Archive for the ‘Locals’ Category

Last Friday the 30th was Koninginnedag (Queen’s Day), the Dutch national day. It is celebrated every year in honor of the queen’s birthday… well, actually the queen’s mother’s birthday. One the first acts of the current queen, Beatrix, when she was crowned was to declare that Koninginnedag would remain on April 30th to honor her mother. But really I think it was strategic– you’re more likely to have nice weather at the end of April than in the middle of January, on Beatrix’s birthday.

The centerpiece of the Koninginnedag experience is the Vrijmarkt, a nationwide garage sale. On this one day of the year, you don’t need a permit to sell things, so people flock to the streets to sell their old junk. I find this to be totally weird– to celebrate the queen by trying to get rid of old children’s toys, clothing and vhs tapes. But people are crazy about it– heading out days ahead of time with chalk and tape to mark off their space on the sidewalks. And those vying for primo real estate even camp out the night before to be certain that no one steals their spot.  And great effort is made to get the kids out there selling so they can get some extra pocket money– centrally located parks and streets in Amsterdam are set aside for the kids. Our downstairs neighbor’s daughter made 90 Euro selling cake! Now that’s some serious pocket money!

Apart from the Vrijmarkt, the day is just one big street party. Everyone dons some orange and hits the streets for shopping, eating, drinking(, smoking), and general merriment. This year Wouter and I, along with his brother, sister-in-law and another good friend, hit the canals on a party boat with a group of about 60. This thing was massive, built to hold 100, complete with many kegs of beer, crates of wine, small snacks, a DJ and two toilets (OMG, thank goodness!). We toured the main canals of Amsterdam, blasting dance music and generally making a spectacle of ourselves. I cannot imagine a better way to spend Queen’s Day!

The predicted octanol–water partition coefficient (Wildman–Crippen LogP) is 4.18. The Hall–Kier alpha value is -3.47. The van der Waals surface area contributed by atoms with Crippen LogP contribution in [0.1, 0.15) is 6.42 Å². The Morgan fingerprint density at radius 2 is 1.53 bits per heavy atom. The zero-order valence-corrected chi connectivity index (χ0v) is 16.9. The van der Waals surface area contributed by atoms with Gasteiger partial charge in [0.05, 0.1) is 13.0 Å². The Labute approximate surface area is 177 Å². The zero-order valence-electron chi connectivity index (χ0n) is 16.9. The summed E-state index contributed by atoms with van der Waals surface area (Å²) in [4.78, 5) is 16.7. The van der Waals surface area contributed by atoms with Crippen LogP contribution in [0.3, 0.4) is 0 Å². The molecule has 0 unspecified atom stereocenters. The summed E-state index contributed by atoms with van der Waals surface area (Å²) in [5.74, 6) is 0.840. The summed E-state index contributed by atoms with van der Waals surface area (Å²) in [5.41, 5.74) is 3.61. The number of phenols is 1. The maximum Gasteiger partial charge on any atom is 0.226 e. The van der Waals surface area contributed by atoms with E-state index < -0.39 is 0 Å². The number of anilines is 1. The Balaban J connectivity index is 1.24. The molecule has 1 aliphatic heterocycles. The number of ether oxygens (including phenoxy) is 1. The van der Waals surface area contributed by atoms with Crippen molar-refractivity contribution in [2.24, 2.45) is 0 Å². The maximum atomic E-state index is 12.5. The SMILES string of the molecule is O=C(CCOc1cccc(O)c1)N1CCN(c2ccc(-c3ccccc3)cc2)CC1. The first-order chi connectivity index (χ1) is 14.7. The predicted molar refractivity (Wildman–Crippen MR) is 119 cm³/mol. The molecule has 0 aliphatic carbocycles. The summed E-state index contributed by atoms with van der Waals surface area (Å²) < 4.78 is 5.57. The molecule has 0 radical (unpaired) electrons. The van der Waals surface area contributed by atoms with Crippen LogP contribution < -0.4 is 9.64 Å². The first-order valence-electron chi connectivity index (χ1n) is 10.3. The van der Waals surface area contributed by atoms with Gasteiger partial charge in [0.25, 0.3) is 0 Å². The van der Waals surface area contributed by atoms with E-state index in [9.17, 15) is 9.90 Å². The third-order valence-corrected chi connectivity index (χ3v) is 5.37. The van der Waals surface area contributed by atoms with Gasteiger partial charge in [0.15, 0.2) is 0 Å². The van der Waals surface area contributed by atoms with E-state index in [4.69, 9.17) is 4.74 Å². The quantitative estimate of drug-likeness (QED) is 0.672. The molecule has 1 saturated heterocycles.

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Flickr Koninginnedag 2010 photoset.


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Last Friday was the PhD defense of a Dutch friend Frank. He is former university-mate of Wouter’s brother and sister-in-law and, along with Wouter, they have been a tight knit group ever since. He finished his PhD thesis in Innovation Studies several months ago, but to make things extra special, he scheduled his defense for his birthday.

From Doctorandus to Doctor

It may be hard to believe but the Dutch PhD Promotion ceremony actually makes me consider starting my degree again in the Netherlands. The ceremony is incredibly formal, fairly succinct and the party that follows approaches the level of a wedding reception. The scale and grandeur of the event is a fitting marker of the accomplishment of completing a doctoral degree. The brevity is a nice testimony to the fact that you’ve been working your butt off for years so Pip-Pip! Bring on the degree! And, from my perspective, it’s a whole lot of fun! Well, maybe not for those few minutes the PhD candidate must face down the squad of academics firing questions at you. (Although Frank seemed to have a good time.)

So… how does it all work?